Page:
This approach drew on a hybrid of partnership and community development models, with a focus on bringing smaller groups together and helping them create synergy and collective action.


The opening of the new Trotter Multicultural Center in April 2019 was a widely anticipated event on campus, and was met with great enthusiasm. This high level of interest has resulted in immediate, active use of the facility by students, staff, and faculty members alike.

The center is open to the entire campus community, with several areas available for informal conversation or individual use. A variety of spaces can be reserved by student groups and university departments for meetings, events, conferences, workshops or retreats.

Current educational programming includes cultural awareness workshops for individuals and groups, inclusive student leadership development, intercultural learning supported by the Intercultural Development Inventory tool as well as other intercultural learning assessment tools, an Interfaith Program, and the Trotter Distinguished Leadership Series—which features notable speakers and fosters healthy discourse and learning on diverse topics of interest to the campus community.

Cultural Heritage Months at the center is celebrated through activities that explore diverse arts, music, and food along with live performances, organized, and presented primarily by students.

In addition to the director, center staffing includes an associate director; a lead for interfaith and multicultural engagement;  an office manager; program managers; and an intercultural learning and innovation specialist.

Rounding out the staff is a team of student staff members who not only help keep overall staffing costs manageable but also contribute an essential student perspective on operations and enable the center to extend its operating hours late into the evening on multiple days each week.

Overall, the new Center sets a high standard for multipurpose facilities and innovative programming. It supports diversity, equity, and inclusion while demonstrating the potential for student and university leaders to come together and make change happen for the benefit of all.

Evaluation and Impact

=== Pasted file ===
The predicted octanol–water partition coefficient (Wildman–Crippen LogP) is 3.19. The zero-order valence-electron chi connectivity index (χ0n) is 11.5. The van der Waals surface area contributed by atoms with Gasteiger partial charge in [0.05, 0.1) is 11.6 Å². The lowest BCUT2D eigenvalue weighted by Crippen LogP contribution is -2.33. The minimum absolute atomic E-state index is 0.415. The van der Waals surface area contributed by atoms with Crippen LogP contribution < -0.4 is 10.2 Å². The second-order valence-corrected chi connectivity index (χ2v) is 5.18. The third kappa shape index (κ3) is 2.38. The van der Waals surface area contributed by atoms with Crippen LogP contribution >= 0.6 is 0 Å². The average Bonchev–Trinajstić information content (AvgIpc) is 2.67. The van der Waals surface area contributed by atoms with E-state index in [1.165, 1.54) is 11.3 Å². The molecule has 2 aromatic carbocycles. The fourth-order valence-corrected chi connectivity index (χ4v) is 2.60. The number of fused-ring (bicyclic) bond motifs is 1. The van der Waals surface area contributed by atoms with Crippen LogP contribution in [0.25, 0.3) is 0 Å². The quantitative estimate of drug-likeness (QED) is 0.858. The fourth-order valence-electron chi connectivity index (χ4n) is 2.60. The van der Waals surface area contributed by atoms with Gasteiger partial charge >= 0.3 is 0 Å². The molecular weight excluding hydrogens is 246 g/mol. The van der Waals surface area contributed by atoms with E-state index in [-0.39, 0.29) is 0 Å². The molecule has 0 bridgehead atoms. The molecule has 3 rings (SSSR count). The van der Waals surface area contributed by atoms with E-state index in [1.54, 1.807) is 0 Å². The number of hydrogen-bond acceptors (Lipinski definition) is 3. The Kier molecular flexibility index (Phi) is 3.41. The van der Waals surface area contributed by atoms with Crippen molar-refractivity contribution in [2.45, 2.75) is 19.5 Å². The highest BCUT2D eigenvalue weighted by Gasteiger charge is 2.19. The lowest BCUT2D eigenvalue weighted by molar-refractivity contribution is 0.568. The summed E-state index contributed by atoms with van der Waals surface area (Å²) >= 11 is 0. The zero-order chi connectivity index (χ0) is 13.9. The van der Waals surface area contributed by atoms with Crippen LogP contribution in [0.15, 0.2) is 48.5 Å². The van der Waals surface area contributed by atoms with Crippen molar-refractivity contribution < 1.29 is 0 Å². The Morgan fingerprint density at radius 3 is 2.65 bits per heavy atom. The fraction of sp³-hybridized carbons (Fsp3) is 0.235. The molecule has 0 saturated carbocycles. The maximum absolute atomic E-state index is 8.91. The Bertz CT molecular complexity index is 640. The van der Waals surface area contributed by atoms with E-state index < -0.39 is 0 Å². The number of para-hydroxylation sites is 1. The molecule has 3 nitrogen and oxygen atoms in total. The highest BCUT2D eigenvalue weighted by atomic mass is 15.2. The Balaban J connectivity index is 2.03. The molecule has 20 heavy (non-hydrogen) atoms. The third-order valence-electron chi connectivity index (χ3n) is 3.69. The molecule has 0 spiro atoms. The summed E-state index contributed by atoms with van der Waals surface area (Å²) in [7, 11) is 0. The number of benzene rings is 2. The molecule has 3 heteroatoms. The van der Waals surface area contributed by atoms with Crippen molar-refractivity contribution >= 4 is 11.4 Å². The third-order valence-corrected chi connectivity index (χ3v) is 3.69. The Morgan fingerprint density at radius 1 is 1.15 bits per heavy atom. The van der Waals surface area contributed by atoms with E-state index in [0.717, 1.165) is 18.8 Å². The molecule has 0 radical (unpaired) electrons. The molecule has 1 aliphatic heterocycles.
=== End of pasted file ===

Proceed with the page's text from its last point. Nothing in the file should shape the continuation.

The center is already being heavily used – an early indicator of success. The immediate goal now is to evaluate the impact of its educational programs and activities, and collect narratives from people who use the center.

Evaluation tools and protocols are being implemented to capture participation data, assess learning outcomes for educational programming, and solicit “personal impact stories.”

In addition, program participation and use of the facility will be tracked and evaluated across hours of the day and by weeks and months, categorized by students, staff, and faculty, as well as by departments, units, and student groups.

Surveys and focus groups will assess the emerging needs and interests of those using the facility, as well as the needs and interests of groups who are unaware of or underutilizing the Center.

The data generated by these efforts will be used to inform decisions relating to new services and programs as well as adjustments to current facility policies and practices.

Expert Advice
  • As a first, essential step, evaluate the situation and context of your campus climate and needs of students. Is a new multicultural center part of a DEI initiative? What is the anticipated scale and scope of the project? How will you build support among university leadership? What do students really need and want? These are some of the key questions and issues that will help you determine a path forward.
  • Assess the potential for resources and support. Work with groups that are asking for new or renovated spaces. Talk with people connected to resources and fundraising. Initiate conversations earlier rather than later.
  • Take a student-centered approach from the very start. Involve students in every phase of the process: support, space design, programming plans, and decisions relating to facility access and utilization.
  • Seek broad input for decisions from key stakeholder groups – alumni, faculty, staff, and students. This takes longer but pays off in terms of relationship building and better decision-making.
  • Look to residence halls, student unions, and other campus units that offer facilities and programming for ideas on facility policies and practices.
  • Meeting the needs of so many different groups and constituents is a difficult challenge. Building strong advisory groups and continuing to listen and learn from them is key.
  • Don’t overlook alumni. Seek their input and engage them—not only for fundraising but for feedback, concepts, and ongoing project development.
  • When it comes to choosing the director of your campus multicultural center, select someone with the education and experience to provide both vision and strong leadership. In addition to managing staff and operations, this person will need to represent the center, and the university, with campus leaders, community representatives, and potential donors.